"If Facebook and other companies want to become a bank, they must seek a new Banking Charter and become subject to all Banking Regulations, just like other Banks, both National," Trump wrote. Those comments came one day after he criticized both Facebook and Twitter for what he called bias against his supporters.

Like other cryptocurrencies backed by fiat currency, Facebook's digital money would be purchased through a typical financial network and then stored in the Calibra digital wallet application for making purchases via ads on the social media platform. A user could also do the same thing through Facebook's most popular communication platforms: WhatsApp and Messenger.

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Images of the Calibra digital wallet app.

Facebook did not respond to questions by Computerworld about whether the president's comments would affect its plans to issue a cryptocurrency.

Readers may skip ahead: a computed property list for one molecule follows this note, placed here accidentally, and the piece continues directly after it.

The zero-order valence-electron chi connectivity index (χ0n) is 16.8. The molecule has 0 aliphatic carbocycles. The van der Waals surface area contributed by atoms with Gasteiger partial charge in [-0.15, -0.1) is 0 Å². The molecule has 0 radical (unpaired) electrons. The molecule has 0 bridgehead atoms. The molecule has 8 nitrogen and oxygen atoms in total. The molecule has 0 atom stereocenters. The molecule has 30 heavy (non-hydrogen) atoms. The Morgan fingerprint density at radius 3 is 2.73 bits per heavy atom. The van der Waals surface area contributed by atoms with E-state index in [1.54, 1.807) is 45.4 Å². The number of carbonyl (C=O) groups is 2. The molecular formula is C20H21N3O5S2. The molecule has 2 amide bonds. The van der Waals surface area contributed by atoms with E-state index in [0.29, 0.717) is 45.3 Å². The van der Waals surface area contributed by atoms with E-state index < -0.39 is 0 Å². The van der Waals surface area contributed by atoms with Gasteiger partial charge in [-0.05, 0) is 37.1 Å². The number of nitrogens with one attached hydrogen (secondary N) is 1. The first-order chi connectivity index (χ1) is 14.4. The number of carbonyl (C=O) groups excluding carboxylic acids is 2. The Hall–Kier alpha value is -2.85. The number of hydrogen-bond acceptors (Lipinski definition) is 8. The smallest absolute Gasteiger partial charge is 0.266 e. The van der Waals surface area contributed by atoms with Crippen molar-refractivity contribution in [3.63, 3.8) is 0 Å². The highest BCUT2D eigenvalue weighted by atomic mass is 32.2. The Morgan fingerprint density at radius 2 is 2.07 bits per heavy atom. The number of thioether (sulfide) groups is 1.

Avivah Litan, a vice president of research at Gartner, said while it's "very difficult" to analyze Trump's intentions from his tweets, "it sounds to me like he is gearing up to clamp down on cryptocurrency adoption by Americans.

"It wouldn't surprise me if Trump tries to ban ownership or use in the U.S., but there are still checks and balances in the U.S. governmental system and any ban would likely be challenged in court and/or by Congress," Litan said.

Martha Bennett, a principal analyst at Forrester Research, said regulators and central bankers around the world are already concerned about Facebook's plans and regulatory scrutiny – or outright government intervention – of cryptocurrency and token schemes.

"Given the large global user base of Facebook, it's understandable that regulators everywhere insist that Libra will have to be compliant with existing regulations around Know Your Customer and AML [anti-money laundering]," Bennett said via email. "And that they also need more detail on the exact nature of Libra in order to ensure that there's no systemic risk."